‘Welcome to our world’

The first personal account of a trip on the Maine Island Trail I ever read was Steve Callahan’s 2002 article “Reflections at the Water’s Edge,” which documented a trip he and his wife Kathy did on a section of the trail in the pages of “Cruising World” magazine. Callahan and his wife spent roughly a week in and around the area of Mount Desert Island, and his portrait, which chronicled breathtaking beauty, remote destinations, and up-close encounters with wildlife, left a lasting impression on me. The “remote” world he described was usually within sight of the Maine shore, and only accessible, for logistical reasons, by small craft. He and his wife did it – wisely wearing dry suits – on a 16-foot catamaran.

Where and how did I sign up for that?

Fast-forward way too many years. Fifteen, to be exact, and one of my proudest moments as a parent takes place on my first-ever foray on the trail, just one hour into the first day of a July trip. My 11-year-old son Noah and I are paddling an old Blue Jay through a windless “thick-o’-fog” in the direction of Little Ram Island, in the vicinity of Boothbay Harbor, when we hear odd noises somewhere ahead of us. The fog does weird things to the noise, seemingly bending it and sending it at us from different directions. We keep paddling, but stop talking, and finally Noah, who’s informed me beforehand that his one goal on the trip is to see a seal, and has researched them extensively online, turns and says, “Could that be seals?”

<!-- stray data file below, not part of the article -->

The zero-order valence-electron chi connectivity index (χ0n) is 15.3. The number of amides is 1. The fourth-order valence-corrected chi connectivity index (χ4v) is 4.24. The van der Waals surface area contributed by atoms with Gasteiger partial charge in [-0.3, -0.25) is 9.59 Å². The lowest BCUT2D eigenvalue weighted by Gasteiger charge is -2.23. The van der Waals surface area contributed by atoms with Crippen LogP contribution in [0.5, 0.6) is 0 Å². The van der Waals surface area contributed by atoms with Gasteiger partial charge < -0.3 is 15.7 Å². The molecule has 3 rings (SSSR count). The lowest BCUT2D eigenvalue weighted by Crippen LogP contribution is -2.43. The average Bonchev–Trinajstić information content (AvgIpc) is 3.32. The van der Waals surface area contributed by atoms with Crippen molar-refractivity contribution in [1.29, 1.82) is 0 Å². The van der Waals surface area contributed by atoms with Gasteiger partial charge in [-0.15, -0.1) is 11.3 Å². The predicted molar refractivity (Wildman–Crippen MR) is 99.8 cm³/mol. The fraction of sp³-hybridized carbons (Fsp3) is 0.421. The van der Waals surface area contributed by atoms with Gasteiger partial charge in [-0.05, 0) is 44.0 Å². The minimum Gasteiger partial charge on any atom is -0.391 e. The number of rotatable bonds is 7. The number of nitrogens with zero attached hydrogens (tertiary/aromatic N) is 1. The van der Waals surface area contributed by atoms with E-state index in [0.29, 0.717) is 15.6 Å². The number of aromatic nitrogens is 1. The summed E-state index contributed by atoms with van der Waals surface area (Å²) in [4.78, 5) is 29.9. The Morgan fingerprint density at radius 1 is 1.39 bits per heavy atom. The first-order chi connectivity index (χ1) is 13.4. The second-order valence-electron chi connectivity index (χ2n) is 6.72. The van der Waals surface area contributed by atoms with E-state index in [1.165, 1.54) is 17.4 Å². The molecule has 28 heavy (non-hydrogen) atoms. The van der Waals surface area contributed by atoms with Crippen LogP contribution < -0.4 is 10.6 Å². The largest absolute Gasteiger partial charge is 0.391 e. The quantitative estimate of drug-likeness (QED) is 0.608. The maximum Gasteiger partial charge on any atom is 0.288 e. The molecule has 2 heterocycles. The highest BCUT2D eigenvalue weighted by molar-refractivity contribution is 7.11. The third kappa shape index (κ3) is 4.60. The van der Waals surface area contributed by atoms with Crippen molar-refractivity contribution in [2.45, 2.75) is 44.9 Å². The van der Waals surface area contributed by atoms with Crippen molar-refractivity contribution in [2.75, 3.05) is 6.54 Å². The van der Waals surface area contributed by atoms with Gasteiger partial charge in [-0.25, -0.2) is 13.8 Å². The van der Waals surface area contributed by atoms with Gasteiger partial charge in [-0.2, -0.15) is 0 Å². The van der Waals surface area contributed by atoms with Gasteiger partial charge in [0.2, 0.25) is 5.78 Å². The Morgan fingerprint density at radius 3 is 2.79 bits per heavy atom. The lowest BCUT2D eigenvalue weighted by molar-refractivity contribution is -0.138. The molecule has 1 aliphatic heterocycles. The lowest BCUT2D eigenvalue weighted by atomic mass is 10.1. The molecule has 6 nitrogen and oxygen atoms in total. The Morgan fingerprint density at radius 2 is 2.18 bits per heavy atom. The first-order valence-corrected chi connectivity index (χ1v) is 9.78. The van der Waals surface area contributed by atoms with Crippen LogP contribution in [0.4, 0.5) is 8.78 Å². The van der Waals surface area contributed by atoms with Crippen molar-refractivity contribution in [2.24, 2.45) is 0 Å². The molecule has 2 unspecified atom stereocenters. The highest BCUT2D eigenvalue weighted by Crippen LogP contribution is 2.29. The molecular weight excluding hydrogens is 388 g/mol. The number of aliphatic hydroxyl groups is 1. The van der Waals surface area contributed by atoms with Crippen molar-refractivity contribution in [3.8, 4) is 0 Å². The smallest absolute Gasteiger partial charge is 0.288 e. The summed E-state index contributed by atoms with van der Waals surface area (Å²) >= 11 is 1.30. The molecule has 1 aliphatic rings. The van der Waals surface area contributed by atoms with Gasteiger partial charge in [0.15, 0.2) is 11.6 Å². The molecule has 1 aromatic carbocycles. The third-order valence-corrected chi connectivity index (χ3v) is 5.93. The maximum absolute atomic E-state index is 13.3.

I don’t know what we’re hearing, but suddenly the fog parts and the source is revealed: Dead ahead is a ledge that’s been exposed by the tide, and lounging casually atop it are – you guessed it – harbor seals. The black-and-white color scheme of my Blue Jay, I realize, is unfortunate. Will they know we’re not something that wants to eat them? And what’s a harbor seal’s take on sudden intrusions?

We’re about to find out. Six of them slide off the ledge and swim in our direction. My heart races, and I wish I’d spent even a few minutes with Noah researching the seals, whose large, glistening heads approaching us are surreal and strike me (despite my deep, and probably justified, concern) as reassuringly dog-like. They’re so big. Just one of them, I bet, flopped onto the boat’s foredeck, would catapult Noah and me like peas shot from a spoon.

I needn’t have worried. The seals get no closer than about 20 feet. We’re surrounded, but it’s clear that they’re as curious about us as we are about them. Nothing more. They tread water and seem to wait for something to happen, their big eyes, whiskers and canine-like noses making them seem like friendly ambassadors.

“Welcome,” they seem to say. “Welcome to our world.”

When Noah looks back at me he’s grinning ear to ear, and his eyes are misty. He’s seen his seal – and then some. I know I’ve just witnessed a seminal moment in his life. As parents, we’re rarely ever sure.

This year the Maine Island Trail Association (MITA), which is responsible for the stewardship of the islands that Noah and I and two friends visited last summer, turns 30 years old. It’s hard to believe that this already iconic trail, which “Outside” magazine calls “America’s best sea-kayaking trail” and “National Geographic Adventure” magazine once listed as one of their “50 Best American Adventures” has only existed since 1988. Today, what started as 30 state-owned islands has swelled to roughly 200, 95-percent of them privately owned, and most of them are, as in 1988, still visible from shore.

The remote worlds Steve Callahan described in his piece? I’ve seen some of them, and can’t wait to get back. What’s stopping you? All one needs is a suitable small craft, a yearning for adventure, and a willingness to roll with the unexpected.